How many meetings did you have today? This week? This month?
Now ask yourself how many of those meetings were worthwhile, versus the work that you could have accomplished in that same time.
This is a companion discussion topic for the original blog entry at: http://www.codinghorror.com/blog/2012/02/meetings-where-work-goes-to-die.html
“Who knows, maybe they use them to store all the extra forks.”
While most meetings (especially “fluffy” ones) should be optional, what about smaller ones to synchronize the team on what’s going on? There’s the risk that someone who simply doesn’t like meetings will happily slog on until it by accident becomes clear that she’s working in the wrong direction or is hopelessly stuck?
Either as said in the article, there is a list of points that needs synchronisation for advancing in a project or ‘whats going on’ is the primary burden of direct management.
-In my view, the manager has to have one to one conversations to catch up with the progress, and if a point of interest arises, schedule a meeting!
-What i have seen (again and again) is that a meeting whose only goal is team ‘catch up’ is a one to one meeting with your manager, plus a public : the team.
Dont get me wrong there, when summing up topics this kind of meeting can trigger great insights from the public, but you take a big risk of wasting the time of N-2 attendants for a low chance of improvements.
What those ‘catch up’ meetings always succeeds in producing is a great report that should have been done anyway : thats not worth an hour for 10 persons.
And i’m not talking about out of scope disgressions that happens when no clear bullet point topics are defined.
Those principles are very similar to the rules defined in Agile-development, they just make sense.
I have been in environments where the corporate culture has stratified employees so strongly (strongly typed, har-har) by their titles that meetings were blessings…when they happened. If you work in a place where each “level” refuses to acknowledge anybody lower, even in passing by in the hall, then meetings are the only place a larger picture of your work effort can emerge.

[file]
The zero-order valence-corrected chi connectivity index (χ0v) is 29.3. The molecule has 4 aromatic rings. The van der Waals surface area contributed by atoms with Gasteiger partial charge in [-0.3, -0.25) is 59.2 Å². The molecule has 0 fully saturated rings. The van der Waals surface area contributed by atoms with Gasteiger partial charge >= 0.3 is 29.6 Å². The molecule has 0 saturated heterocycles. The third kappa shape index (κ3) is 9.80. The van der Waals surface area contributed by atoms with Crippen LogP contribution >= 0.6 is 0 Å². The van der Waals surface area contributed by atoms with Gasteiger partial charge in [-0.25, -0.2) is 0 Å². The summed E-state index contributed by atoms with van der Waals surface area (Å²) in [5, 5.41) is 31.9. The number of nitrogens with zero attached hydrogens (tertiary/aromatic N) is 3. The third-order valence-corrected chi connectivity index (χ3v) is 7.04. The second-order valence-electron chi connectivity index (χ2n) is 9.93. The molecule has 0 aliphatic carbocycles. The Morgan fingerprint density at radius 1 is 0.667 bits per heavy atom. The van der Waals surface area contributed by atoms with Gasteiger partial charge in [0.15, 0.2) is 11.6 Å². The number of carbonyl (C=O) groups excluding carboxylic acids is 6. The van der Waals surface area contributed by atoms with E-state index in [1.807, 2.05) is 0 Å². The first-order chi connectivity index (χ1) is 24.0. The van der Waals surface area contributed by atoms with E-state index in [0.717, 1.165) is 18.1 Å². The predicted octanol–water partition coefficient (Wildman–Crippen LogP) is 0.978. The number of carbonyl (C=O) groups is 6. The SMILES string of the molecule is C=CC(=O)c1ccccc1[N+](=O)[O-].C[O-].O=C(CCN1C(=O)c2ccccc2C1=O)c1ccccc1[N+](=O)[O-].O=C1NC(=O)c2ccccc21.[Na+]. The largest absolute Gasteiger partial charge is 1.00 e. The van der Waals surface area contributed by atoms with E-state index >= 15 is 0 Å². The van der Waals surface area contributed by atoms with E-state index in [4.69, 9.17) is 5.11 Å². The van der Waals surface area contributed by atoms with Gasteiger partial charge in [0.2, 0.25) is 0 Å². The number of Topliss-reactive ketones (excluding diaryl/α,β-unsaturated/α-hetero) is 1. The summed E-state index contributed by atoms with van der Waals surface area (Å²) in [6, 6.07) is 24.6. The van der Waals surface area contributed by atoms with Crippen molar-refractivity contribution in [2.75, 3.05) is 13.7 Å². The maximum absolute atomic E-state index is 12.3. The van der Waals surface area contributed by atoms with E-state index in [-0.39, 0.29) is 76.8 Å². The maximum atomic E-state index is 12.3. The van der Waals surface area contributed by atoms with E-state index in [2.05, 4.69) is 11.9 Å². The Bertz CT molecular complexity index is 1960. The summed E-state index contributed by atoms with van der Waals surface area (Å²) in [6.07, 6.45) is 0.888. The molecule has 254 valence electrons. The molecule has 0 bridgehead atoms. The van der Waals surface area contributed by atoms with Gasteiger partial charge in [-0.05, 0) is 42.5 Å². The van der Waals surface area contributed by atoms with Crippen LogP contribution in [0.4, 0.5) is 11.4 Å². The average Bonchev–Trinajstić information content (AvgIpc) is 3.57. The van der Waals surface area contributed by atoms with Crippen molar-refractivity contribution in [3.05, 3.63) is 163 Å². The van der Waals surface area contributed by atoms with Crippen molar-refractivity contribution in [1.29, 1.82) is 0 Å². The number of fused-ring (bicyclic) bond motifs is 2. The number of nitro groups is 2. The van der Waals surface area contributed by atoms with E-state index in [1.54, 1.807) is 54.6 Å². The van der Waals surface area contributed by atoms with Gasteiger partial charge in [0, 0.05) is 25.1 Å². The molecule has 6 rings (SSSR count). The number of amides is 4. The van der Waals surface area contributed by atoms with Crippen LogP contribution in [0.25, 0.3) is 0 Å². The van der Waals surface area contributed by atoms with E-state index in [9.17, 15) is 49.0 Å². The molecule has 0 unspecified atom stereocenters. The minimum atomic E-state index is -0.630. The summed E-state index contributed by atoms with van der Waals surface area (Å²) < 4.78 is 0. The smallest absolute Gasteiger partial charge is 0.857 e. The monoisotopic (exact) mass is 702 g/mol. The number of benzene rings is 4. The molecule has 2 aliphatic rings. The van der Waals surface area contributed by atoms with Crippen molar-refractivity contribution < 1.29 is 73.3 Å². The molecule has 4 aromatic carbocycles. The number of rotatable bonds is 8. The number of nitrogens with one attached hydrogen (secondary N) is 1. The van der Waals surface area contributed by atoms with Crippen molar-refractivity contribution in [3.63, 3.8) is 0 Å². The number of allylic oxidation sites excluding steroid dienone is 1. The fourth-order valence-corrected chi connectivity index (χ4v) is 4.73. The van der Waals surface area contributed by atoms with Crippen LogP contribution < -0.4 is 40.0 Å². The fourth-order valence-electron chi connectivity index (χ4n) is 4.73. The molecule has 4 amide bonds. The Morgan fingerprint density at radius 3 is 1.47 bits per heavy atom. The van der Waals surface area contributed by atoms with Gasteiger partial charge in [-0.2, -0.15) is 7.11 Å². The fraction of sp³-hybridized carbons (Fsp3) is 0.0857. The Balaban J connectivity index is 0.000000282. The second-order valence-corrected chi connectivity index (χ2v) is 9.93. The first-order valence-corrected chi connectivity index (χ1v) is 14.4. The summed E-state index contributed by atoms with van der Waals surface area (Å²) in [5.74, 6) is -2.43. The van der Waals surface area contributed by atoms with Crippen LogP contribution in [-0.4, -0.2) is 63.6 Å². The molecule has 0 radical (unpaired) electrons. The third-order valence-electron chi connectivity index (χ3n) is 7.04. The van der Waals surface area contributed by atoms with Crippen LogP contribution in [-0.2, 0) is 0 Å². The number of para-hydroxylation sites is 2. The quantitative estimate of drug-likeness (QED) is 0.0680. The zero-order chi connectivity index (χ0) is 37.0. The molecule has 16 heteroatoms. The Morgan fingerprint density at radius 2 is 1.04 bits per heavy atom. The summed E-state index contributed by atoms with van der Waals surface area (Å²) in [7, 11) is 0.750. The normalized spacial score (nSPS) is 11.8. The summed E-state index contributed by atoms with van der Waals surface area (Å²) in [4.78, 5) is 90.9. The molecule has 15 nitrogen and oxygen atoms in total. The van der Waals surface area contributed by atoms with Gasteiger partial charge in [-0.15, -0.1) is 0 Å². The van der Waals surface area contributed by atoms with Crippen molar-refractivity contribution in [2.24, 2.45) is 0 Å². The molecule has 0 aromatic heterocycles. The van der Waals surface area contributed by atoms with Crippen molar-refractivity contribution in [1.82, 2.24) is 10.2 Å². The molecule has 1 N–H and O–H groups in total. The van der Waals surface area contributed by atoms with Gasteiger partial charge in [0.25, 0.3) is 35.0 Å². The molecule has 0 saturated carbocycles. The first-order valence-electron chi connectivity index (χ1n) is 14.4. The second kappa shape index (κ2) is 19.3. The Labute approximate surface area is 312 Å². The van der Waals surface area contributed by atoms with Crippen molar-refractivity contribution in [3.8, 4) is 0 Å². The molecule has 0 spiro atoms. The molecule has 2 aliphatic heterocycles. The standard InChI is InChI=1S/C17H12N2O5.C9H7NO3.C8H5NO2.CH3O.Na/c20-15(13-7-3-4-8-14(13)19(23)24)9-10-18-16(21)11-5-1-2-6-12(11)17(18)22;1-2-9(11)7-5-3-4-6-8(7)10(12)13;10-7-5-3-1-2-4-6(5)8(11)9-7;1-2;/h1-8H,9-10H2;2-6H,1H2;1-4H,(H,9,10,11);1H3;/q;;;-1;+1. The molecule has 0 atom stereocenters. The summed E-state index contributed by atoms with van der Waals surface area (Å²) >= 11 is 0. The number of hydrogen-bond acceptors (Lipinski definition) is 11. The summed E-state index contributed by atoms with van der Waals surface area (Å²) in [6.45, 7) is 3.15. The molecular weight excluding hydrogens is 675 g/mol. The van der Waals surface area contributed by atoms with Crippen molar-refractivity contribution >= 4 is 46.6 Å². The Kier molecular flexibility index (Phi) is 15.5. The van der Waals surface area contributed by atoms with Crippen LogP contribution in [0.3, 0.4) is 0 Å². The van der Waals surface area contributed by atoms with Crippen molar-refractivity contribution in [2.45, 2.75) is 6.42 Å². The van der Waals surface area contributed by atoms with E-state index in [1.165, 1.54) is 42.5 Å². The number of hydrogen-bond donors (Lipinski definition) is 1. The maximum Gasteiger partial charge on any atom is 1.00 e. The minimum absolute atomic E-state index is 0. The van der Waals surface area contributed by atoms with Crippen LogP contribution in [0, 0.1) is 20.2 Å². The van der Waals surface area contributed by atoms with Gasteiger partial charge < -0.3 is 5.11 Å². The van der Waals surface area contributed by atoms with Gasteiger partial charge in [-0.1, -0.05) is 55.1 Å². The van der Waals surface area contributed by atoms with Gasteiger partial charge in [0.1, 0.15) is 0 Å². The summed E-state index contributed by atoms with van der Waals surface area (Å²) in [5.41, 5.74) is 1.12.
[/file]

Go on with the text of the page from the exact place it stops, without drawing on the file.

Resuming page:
I work in an organization where we have daily status reports, apart from weekly, monthly and quarterly status reports. And all these happens for all the applications we work on. On an average, we spend 2 hours a day in a meeting. When I tried saying no to such status meetings, I was told by upper management that there is a process so you should follow it. How can I ask them to stop acting like a sheep and be a bit of an human being?
Just the other day, there was a highly relevant tidbit on Freakonomics about the perverse incentives at play in meetings:
To summarize: in general, people judge the competence of others at meetings based on how much they talk, rather than the quality of what they say. The consequence is that people have a strong individual incentive to waste time on trivialties, which degrades the usefulness of the meeting. Additionally, groups tend to strongly favour the first thing which is suggested, without properly considering alternatives, which leads to a tendency towards poor decision making.